Queen and country examines the complex intersection between same-sex desire and the British Armed Forces during the Second World War. It illuminates how men and women lived, loved and survived in an institution which, at least publicly, was unequivocally hostile towards same-sex activity within its ranks. Queen and country also tells a story of selective remembrance and the politics of memory, exploring specifically why same-sex desire continues to be absent from the historical record of the war. In examining this absence, and the more intimate minutiae of cohesion, homosociability and desire, this study pushes far beyond traditional military history in order to cast new light on one of the most widely discussed conflicts of the twentieth century.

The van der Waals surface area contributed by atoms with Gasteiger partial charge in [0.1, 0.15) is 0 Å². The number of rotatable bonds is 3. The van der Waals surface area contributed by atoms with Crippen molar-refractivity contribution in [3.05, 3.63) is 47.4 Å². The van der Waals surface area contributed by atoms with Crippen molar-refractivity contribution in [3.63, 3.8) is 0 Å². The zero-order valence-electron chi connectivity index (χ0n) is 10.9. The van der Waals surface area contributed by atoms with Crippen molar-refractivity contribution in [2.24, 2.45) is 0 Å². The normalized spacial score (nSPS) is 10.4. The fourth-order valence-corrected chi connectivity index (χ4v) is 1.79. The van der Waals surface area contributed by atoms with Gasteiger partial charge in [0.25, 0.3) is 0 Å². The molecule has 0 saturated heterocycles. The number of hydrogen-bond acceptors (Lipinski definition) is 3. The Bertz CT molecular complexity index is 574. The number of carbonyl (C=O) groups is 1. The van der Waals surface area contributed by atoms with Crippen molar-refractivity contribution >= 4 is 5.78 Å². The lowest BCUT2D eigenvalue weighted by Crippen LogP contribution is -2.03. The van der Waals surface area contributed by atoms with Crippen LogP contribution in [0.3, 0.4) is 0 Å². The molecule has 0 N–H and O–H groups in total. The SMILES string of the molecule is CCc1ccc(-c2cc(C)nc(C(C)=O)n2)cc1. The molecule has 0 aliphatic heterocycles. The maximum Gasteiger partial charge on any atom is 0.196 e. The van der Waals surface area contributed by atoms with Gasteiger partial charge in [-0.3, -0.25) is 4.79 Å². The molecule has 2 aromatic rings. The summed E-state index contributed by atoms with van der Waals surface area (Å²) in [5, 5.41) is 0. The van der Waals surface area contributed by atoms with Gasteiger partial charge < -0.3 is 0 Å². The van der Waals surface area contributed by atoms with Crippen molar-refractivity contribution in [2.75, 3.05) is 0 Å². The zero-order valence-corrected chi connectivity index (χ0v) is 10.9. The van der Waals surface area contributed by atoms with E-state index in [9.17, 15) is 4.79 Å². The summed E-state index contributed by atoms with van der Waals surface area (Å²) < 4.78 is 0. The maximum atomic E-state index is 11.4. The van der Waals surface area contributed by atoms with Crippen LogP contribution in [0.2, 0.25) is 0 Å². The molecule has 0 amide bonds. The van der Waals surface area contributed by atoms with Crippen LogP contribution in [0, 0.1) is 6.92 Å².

Publisher: Manchester University Press
Number of pages: 208
Weight: 286 g
Dimensions: 216 x 138 x 13 mm
'This empirically rich study adds a new chapter to the history of homosexuality in the context of the Second World War. Fascinating in its detail, Queen and country shows how the very attempt to regulate same-sex intimacies and desires gave rise to new sexual identities and queer communities.'
Laura Doan, author of Disturbing Practices: History, Sexuality, and Women's Experience of Modern War|Vickers neatly embeds the empirical detail - the bulk of the book under review - within the wider corpus on the subject of gender and history and she is to be commended for an excellent, scholarly study that will surely propel further scholarship., Matthew Hughes, War in History 21(3), Book Review: Queen and Country: Same-Sex Desire in the British Armed Forces, 1939-1945 by Emma Vickers, 4 June 2014
'Emma Vickers has produced a rich and humane study of World War Two service personnel which significantly expands our understanding of "gay" people and the reaction of "ordinary people" to them before gay lib in the 1970s.'
Brian Dempsey, James Morgan Brown Review -- .